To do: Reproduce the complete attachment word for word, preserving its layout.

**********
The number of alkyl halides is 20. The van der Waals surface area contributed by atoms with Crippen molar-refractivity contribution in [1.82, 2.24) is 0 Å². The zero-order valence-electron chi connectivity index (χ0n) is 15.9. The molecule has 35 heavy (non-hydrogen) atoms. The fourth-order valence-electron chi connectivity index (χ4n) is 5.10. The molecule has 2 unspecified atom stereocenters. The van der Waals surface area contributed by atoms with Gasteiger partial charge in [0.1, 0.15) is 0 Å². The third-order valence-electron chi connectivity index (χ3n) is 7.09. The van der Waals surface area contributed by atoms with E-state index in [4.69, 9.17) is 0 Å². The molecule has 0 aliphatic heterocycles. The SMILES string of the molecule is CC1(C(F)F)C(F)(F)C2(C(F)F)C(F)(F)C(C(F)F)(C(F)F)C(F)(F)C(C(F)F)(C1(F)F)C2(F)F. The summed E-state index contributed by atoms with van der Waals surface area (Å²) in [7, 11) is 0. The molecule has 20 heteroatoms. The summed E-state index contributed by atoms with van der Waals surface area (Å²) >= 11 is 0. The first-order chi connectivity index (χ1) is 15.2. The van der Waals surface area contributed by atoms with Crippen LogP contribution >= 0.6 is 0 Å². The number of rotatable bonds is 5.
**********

The number of alkyl halides is 20. The van der Waals surface area contributed by atoms with Crippen molar-refractivity contribution in [1.82, 2.24) is 0 Å². The zero-order valence-electron chi connectivity index (χ0n) is 15.9. The molecule has 35 heavy (non-hydrogen) atoms. The fourth-order valence-electron chi connectivity index (χ4n) is 5.10. The molecule has 2 unspecified atom stereocenters. The van der Waals surface area contributed by atoms with Gasteiger partial charge in [0.1, 0.15) is 0 Å². The third-order valence-electron chi connectivity index (χ3n) is 7.09. The van der Waals surface area contributed by atoms with E-state index in [4.69, 9.17) is 0 Å². The molecule has 0 aliphatic heterocycles. The SMILES string of the molecule is CC1(C(F)F)C(F)(F)C2(C(F)F)C(F)(F)C(C(F)F)(C(F)F)C(F)(F)C(C(F)F)(C1(F)F)C2(F)F. The summed E-state index contributed by atoms with van der Waals surface area (Å²) in [7, 11) is 0. The molecule has 20 heteroatoms. The summed E-state index contributed by atoms with van der Waals surface area (Å²) >= 11 is 0. The first-order chi connectivity index (χ1) is 15.2. The van der Waals surface area contributed by atoms with Crippen LogP contribution >= 0.6 is 0 Å². The number of rotatable bonds is 5.